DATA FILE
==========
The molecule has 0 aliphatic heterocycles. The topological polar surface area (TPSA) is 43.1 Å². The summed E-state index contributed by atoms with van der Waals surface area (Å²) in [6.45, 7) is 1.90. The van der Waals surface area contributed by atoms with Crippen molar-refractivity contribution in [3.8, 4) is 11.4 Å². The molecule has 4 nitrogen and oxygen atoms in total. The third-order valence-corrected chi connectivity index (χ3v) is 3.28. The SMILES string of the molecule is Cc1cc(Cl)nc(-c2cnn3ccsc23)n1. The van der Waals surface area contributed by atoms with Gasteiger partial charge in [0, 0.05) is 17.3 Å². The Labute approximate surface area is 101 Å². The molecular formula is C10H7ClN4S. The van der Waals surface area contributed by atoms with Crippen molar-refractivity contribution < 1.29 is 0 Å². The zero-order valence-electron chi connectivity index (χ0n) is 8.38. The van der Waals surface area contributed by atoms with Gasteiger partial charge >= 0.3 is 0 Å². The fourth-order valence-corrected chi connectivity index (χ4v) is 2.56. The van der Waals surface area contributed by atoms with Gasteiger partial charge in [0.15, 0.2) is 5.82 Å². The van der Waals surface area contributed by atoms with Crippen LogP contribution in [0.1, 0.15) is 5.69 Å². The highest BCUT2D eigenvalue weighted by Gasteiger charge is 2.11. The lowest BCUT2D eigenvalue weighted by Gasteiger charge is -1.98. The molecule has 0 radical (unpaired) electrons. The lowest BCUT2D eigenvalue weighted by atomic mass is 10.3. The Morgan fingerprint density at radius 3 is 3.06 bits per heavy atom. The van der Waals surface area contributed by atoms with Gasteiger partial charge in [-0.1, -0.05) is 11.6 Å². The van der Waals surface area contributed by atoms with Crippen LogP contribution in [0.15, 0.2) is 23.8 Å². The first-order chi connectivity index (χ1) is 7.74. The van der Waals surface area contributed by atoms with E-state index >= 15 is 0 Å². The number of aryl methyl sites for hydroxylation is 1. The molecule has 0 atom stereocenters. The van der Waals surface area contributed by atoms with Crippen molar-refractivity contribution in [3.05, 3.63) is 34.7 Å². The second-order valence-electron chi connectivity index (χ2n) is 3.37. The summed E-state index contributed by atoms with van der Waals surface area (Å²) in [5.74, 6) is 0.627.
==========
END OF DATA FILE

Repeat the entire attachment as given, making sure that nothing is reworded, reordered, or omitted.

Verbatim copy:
The molecule has 0 aliphatic heterocycles. The topological polar surface area (TPSA) is 43.1 Å². The summed E-state index contributed by atoms with van der Waals surface area (Å²) in [6.45, 7) is 1.90. The van der Waals surface area contributed by atoms with Crippen molar-refractivity contribution in [3.8, 4) is 11.4 Å². The molecule has 4 nitrogen and oxygen atoms in total. The third-order valence-corrected chi connectivity index (χ3v) is 3.28. The SMILES string of the molecule is Cc1cc(Cl)nc(-c2cnn3ccsc23)n1. The van der Waals surface area contributed by atoms with Gasteiger partial charge in [0, 0.05) is 17.3 Å². The Labute approximate surface area is 101 Å². The molecular formula is C10H7ClN4S. The van der Waals surface area contributed by atoms with Crippen molar-refractivity contribution < 1.29 is 0 Å². The zero-order valence-electron chi connectivity index (χ0n) is 8.38. The van der Waals surface area contributed by atoms with Gasteiger partial charge >= 0.3 is 0 Å². The fourth-order valence-corrected chi connectivity index (χ4v) is 2.56. The van der Waals surface area contributed by atoms with Gasteiger partial charge in [0.15, 0.2) is 5.82 Å². The van der Waals surface area contributed by atoms with Crippen LogP contribution in [0.1, 0.15) is 5.69 Å². The highest BCUT2D eigenvalue weighted by Gasteiger charge is 2.11. The lowest BCUT2D eigenvalue weighted by Gasteiger charge is -1.98. The molecule has 0 radical (unpaired) electrons. The lowest BCUT2D eigenvalue weighted by atomic mass is 10.3. The Morgan fingerprint density at radius 3 is 3.06 bits per heavy atom. The van der Waals surface area contributed by atoms with Gasteiger partial charge in [-0.1, -0.05) is 11.6 Å². The van der Waals surface area contributed by atoms with Crippen LogP contribution in [0.15, 0.2) is 23.8 Å². The first-order chi connectivity index (χ1) is 7.74. The van der Waals surface area contributed by atoms with E-state index >= 15 is 0 Å². The number of aryl methyl sites for hydroxylation is 1. The molecule has 0 atom stereocenters. The van der Waals surface area contributed by atoms with Crippen molar-refractivity contribution in [3.05, 3.63) is 34.7 Å². The second-order valence-electron chi connectivity index (χ2n) is 3.37. The summed E-state index contributed by atoms with van der Waals surface area (Å²) in [5.74, 6) is 0.627.